Published on Tuesday, June 18, 2019
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Tissue testing is an excellent tool for fine-tuning your nutrient management plans and helping to push yields to the next level. Tissue sampling should be done regularly to identify and track any deficiencies or imbalances, and it can also be used as a method for diagnosing problems within a field.
When pulling your very first tissue test that will become part of your routine testing regimen, or when trying to diagnose an issue in the field, be sure to pull a soil sample that is representative of the area being tested. A tissue test, in combination with a quality soil test, is an excellent way to draw conclusions from the data to make better decisions. One method is to pull a soil and tissue sample from both a high-yielding and low-yielding area of the field. Use the soil and tissue samples together to compare the differences between these areas. If conducting a regular, timely testing routine, be sure to pull samples from the same representative area of the field each time you sample. Below are some guidelines to follow when pulling samples, but always check with your lab for specific sampling instructions.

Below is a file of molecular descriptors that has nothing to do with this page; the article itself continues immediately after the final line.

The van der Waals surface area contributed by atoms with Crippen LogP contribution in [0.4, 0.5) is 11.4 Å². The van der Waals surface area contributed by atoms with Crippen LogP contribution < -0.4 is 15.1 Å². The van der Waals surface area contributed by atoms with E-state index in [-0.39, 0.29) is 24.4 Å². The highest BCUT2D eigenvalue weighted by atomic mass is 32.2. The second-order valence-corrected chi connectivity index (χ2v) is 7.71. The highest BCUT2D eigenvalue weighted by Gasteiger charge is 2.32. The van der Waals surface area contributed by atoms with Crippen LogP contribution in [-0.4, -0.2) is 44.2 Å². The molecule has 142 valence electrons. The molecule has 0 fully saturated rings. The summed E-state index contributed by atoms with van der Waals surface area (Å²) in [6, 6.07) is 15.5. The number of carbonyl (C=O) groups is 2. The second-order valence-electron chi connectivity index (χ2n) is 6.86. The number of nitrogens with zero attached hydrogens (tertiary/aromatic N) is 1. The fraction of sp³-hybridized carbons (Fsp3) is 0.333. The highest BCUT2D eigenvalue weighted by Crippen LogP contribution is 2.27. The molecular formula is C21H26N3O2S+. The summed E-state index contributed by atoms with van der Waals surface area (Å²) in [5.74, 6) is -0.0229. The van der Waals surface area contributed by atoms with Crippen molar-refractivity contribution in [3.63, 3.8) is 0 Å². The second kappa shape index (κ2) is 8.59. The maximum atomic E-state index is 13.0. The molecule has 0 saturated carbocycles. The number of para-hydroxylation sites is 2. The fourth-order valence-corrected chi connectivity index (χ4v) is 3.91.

Photo Source: A&L Great Lakes Laboratories. Plant Tissue Sampling of Row Crops. Fact Sheet No. 34, Revised 03/2016
Handling and Shipping Samples
Factors to Consider When Analyzing Results
The charts below show typical plant sufficiency levels. Check with your local lab for details on how to interpret tissue test results.
Tissue testing is a snapshot of what nutrients have been taken up by the plant at a particular time. Tissue tests should be interpreted along with a comprehensive soil testing program to identify the necessary management strategies. It is possible that a plant is deficient in a tissue test, but the soil test shows an adequate supply. In that case, applying a fertilizer would not remedy the problem and will only increase costs to the farmer. In that case, one should dig up plants to see if there are restrictions in the root system that prevent the plant from taking up the nutrients from the soil. Fallow syndrome, drought, compaction, and other situations can also cause a disparity between tissue and soil tests.
Work with your local agronomist to interpret tissue tests and to make management decisions going forward.
Author: Ben Puestow
Categories: Agronomy, Agronomy Talk
Tags: nutrient deficiency, Tissue Testing. Soil Sampling, Nutrients, Nutrient Management